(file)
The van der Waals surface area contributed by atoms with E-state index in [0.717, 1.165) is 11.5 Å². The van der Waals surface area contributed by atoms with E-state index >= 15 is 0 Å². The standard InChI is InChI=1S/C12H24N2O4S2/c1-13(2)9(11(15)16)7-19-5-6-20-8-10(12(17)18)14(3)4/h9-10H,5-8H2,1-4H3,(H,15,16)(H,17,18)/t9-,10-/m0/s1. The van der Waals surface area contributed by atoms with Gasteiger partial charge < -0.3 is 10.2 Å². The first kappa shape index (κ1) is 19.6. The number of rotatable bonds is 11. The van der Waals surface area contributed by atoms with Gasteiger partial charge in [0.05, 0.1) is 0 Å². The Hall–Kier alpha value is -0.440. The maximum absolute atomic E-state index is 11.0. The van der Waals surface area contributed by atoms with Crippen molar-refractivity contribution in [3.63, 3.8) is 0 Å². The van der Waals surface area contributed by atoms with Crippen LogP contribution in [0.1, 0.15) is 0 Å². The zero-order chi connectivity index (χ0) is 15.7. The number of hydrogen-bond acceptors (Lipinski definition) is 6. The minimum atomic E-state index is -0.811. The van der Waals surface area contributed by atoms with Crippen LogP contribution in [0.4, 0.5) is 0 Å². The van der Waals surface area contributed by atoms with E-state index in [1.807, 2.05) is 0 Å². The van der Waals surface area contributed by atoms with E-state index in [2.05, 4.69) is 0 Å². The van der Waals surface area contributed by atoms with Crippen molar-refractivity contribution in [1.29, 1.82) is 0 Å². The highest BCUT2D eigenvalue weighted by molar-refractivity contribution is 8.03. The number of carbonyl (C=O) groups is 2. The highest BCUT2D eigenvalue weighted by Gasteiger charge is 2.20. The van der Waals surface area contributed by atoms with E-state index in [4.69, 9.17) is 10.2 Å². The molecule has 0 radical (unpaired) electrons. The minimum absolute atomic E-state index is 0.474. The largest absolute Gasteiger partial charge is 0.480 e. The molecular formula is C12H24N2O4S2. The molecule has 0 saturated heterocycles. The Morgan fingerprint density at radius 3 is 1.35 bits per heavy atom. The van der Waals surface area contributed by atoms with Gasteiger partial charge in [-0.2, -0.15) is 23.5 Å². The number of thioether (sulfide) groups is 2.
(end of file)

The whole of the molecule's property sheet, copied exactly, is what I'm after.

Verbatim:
The van der Waals surface area contributed by atoms with E-state index in [0.717, 1.165) is 11.5 Å². The van der Waals surface area contributed by atoms with E-state index >= 15 is 0 Å². The standard InChI is InChI=1S/C12H24N2O4S2/c1-13(2)9(11(15)16)7-19-5-6-20-8-10(12(17)18)14(3)4/h9-10H,5-8H2,1-4H3,(H,15,16)(H,17,18)/t9-,10-/m0/s1. The van der Waals surface area contributed by atoms with Gasteiger partial charge < -0.3 is 10.2 Å². The first kappa shape index (κ1) is 19.6. The number of rotatable bonds is 11. The van der Waals surface area contributed by atoms with Gasteiger partial charge in [0.05, 0.1) is 0 Å². The Hall–Kier alpha value is -0.440. The maximum absolute atomic E-state index is 11.0. The van der Waals surface area contributed by atoms with Crippen molar-refractivity contribution in [3.63, 3.8) is 0 Å². The van der Waals surface area contributed by atoms with Crippen LogP contribution in [0.1, 0.15) is 0 Å². The zero-order chi connectivity index (χ0) is 15.7. The number of hydrogen-bond acceptors (Lipinski definition) is 6. The minimum atomic E-state index is -0.811. The van der Waals surface area contributed by atoms with Crippen LogP contribution in [0.4, 0.5) is 0 Å². The van der Waals surface area contributed by atoms with E-state index in [1.807, 2.05) is 0 Å². The van der Waals surface area contributed by atoms with E-state index in [2.05, 4.69) is 0 Å². The van der Waals surface area contributed by atoms with Crippen molar-refractivity contribution in [1.29, 1.82) is 0 Å². The highest BCUT2D eigenvalue weighted by molar-refractivity contribution is 8.03. The number of carbonyl (C=O) groups is 2. The highest BCUT2D eigenvalue weighted by Gasteiger charge is 2.20. The van der Waals surface area contributed by atoms with E-state index in [4.69, 9.17) is 10.2 Å². The molecule has 0 radical (unpaired) electrons. The minimum absolute atomic E-state index is 0.474. The largest absolute Gasteiger partial charge is 0.480 e. The molecular formula is C12H24N2O4S2. The molecule has 0 saturated heterocycles. The Morgan fingerprint density at radius 3 is 1.35 bits per heavy atom. The van der Waals surface area contributed by atoms with Gasteiger partial charge in [-0.2, -0.15) is 23.5 Å². The number of thioether (sulfide) groups is 2.